It's one of South America's most famous beach towns, the sleepy fishing village of Buzios.
Buzios is located two hours by car from Rio de Janeiro. With a population of 25,000, the town comes to life like a Brazilian Hamptons, with seaside eateries, bass-booming nightclubs and a sexy beach scene that thrives during January and February's high season.
The town gained its glittery reputation as a mainstay of the rich and famous following an influx of French travelers that followed the pilgrimage of Brigitte Bardot in the 1960s. The visit is marked with a bronze statue sitting on a seafront bench that memorializes the actress like a Buzios version of Eva Peron. Surprisingly, it's one of the only tacky things about this city, which has managed to stay free of chain hotels, American retailers and virtually any reminder of the Western world.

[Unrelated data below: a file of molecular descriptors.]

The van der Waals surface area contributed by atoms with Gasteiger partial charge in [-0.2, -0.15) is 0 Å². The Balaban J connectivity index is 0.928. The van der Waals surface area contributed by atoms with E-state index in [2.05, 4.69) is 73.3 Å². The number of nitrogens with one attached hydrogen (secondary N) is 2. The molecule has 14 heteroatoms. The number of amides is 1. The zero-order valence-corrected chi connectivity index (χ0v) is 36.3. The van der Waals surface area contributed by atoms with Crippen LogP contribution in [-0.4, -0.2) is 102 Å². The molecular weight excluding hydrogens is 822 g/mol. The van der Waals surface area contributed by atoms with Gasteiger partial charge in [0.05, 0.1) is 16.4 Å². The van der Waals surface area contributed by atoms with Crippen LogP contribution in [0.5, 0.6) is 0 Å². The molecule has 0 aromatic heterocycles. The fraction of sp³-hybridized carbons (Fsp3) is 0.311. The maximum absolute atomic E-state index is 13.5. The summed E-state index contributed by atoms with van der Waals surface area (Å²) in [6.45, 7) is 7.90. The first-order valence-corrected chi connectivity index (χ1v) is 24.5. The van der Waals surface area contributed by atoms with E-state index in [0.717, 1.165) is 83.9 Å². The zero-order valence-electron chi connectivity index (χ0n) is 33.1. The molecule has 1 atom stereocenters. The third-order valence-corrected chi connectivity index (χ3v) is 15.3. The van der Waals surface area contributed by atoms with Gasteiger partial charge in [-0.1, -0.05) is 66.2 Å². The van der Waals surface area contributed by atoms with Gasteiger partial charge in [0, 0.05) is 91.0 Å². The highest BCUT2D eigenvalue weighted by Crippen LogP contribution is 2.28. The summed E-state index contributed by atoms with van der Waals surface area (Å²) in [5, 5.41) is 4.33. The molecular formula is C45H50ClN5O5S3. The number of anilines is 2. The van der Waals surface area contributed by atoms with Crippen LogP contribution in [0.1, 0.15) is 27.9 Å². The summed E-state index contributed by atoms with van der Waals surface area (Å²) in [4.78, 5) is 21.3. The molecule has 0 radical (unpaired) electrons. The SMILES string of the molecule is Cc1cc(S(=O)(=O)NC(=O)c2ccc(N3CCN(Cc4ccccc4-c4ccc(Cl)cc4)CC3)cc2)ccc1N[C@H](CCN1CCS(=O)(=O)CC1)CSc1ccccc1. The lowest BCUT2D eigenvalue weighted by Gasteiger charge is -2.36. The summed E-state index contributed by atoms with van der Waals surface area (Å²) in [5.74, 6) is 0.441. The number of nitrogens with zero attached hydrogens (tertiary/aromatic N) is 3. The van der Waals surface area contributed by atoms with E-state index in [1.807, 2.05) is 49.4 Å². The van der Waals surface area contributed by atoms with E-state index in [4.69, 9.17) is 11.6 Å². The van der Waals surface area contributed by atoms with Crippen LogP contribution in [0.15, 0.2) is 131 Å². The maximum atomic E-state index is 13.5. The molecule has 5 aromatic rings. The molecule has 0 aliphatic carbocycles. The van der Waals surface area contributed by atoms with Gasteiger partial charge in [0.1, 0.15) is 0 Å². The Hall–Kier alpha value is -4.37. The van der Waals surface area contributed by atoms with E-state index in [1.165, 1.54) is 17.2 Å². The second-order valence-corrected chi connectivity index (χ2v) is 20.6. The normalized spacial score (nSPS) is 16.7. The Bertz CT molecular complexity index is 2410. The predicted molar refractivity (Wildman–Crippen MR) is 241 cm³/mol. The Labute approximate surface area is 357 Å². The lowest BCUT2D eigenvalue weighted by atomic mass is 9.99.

How to get there: Add Buzios to a Rio de Janiero trip. You'll drive along a rural two-lane highway traveled by far more pedestrians than actual cars. An odd sight to the American eye, locals use the highway shoulder and center divider as a sort of urban thoroughfare to grocery stores, bus stops and the occasional pharmacy that dot the highway. Just when you thought you couldn't pass one more gasohol-guzzling, pint-sized VW, you'll arrive in a residential neighborhood at the entrance of Buzios.Where to stay: You'll need to carefully choose a pousada, the charming tropical-style hotels that sometimes feel like a Brazilian interpretation of "Friday the 13th" movies. Luckily there's Casa Brancas, a 32-room hacienda-style pousada overlooking the tranquil waters of Buzios Bay. Guests enter a stone-floored lounge with built-in bookcases and local photography among oversized furnishings and local antiques. Underneath the lobby is a newly added spa offering massages, European facials and yoga classes.